There’s a revolution happening, and it’s being fought with craft supplies and Instagram.

By Scarlett Klein, Chelsey Pena, and Claire Hogan

The internet is transforming the market of home goods and jewelry. Consumers are no longer restricted to options from major retailers, but can find items through specialized e-commerce websites. Creators of handmade home goods and jewelry are also no longer restricted to selling their items at craft shows.

Though familiar sites like Ebay have long been around for individuals to sell items on, websites like Etsy and Aftcra are offering a more niche marketplace for handmade items.

Etsy, Inc. was founded in 2005 and functions as an e-commerce website where people can sell their handmade items through personal accounts. The majority of items sold are either handmade or, if not handmade, lean towards the vintage and antique aesthetic. According to their released records, Etsy had 19.8 million buyers as of December 31, 2014.

Kirsten Bjornsen is a college student who regularly purchases items from Etsy.

“I buy fleece products for my guinea pigs and little shelters for them. They make the product with their pets in mind, which is different from a major pet store. You can also customize your order, like which type of pattern you’d like, which a major pet store couldn’t do,” she said.

Bjornsen finds that the prices are much cheaper on Etsy. “The products are also better quality, I think,” she said.

Etsy sellers are able to sell non-handmade items, but Aftcra, which began in 2013, is even more niche, only selling handmade items that are created in America. However, to sell on these websites you must have an account and this is what some sellers are finding is not worth the time.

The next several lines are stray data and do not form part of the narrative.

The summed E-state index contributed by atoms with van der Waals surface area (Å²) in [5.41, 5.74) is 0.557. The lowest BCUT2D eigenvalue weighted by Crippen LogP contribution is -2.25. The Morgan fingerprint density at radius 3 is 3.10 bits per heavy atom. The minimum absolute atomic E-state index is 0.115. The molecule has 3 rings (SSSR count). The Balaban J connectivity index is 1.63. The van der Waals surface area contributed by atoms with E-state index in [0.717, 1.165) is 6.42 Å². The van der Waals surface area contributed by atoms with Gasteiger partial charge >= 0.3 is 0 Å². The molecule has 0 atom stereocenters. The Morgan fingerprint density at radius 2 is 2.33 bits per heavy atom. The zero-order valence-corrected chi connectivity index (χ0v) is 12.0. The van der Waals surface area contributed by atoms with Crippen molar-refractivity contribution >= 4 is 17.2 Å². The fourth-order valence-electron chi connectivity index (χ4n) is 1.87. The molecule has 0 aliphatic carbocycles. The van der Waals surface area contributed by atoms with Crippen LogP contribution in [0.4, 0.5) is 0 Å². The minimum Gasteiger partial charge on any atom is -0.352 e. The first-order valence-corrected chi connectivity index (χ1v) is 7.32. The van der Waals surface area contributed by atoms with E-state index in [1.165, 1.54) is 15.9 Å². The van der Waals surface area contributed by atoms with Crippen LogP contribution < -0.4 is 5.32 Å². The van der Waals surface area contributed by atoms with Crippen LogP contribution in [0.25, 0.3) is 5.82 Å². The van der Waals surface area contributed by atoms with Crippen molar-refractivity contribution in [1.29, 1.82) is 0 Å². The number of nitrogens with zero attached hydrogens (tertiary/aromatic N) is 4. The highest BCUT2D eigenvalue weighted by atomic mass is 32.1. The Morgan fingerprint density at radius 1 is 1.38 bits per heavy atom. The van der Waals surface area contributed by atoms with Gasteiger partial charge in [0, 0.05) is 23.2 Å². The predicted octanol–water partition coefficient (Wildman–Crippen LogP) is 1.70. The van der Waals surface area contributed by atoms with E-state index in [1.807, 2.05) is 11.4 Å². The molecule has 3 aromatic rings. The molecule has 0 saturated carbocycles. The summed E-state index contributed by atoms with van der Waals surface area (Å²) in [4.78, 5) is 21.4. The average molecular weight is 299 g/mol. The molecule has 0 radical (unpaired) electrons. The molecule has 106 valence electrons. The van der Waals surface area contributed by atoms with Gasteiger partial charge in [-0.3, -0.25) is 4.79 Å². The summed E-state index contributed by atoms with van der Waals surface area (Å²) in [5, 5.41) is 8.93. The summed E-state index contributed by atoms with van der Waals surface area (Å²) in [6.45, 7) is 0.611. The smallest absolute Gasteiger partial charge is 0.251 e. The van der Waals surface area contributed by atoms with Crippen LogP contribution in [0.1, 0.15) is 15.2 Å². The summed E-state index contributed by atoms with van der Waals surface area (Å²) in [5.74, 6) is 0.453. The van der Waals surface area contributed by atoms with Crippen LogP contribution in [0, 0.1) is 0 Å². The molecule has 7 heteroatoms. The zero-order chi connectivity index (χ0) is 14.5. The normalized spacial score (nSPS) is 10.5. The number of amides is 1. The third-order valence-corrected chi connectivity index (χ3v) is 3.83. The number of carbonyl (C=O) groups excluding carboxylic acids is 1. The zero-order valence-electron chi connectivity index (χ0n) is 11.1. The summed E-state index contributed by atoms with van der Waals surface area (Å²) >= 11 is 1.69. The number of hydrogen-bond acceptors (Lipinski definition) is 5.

Evan Rauch is a full-time student at The University of Texas who crafts jewelry and sells it online. Her business, Designs by Evan, began over five years ago while she was still in high school.

“I originally was making bracelets for myself until people at school started requesting jewelry,” Rauch said.

While she may not have a marketing department or advertising team, she does have one powerful tool- Instagram. She began posting pictures of her jewelry on the popular social media website, along with prices and color options. Customers would comment if they wanted one and she would respond with her phone number so that they could text their preferences directly to her and then pay her using Square.

This direct creator-to-customer contact over Instagram benefits both the consumer and creator. Bjornsen, while she does do the actual purchasing from Etsy, originally discovered her guinea pig products through Instagram.

“I found out about the specific person I was buying on it, so I knew they had guinea pigs also,” she said.

Being a student, Rauch said that Etsy was more difficult to keep up with, due to having to maintain an account and a more complicated process of shipping the items.

“For me, Instagram is the best form of social media to put a hand-crafted, self-run business on the map,” Rauch said, “but it depends on what type of person or what age you’re trying to show your things to. I know a jewelry designer who is in her 40s, and she posts on Instagram every once and a while…but because that demographic typically isn’t on Instagram as much as the people my age are, this designer focuses more on advertising with stores and makes events on Facebook.”

Rauch also sells at trunk shows, but Instagram is her primary way of getting the word out about her jewelry. She hopes to have a website someday, but like many small business owners, she is making do right now with what she has.



To view how Evan used Instagram to grow her business, check out the Storify below.


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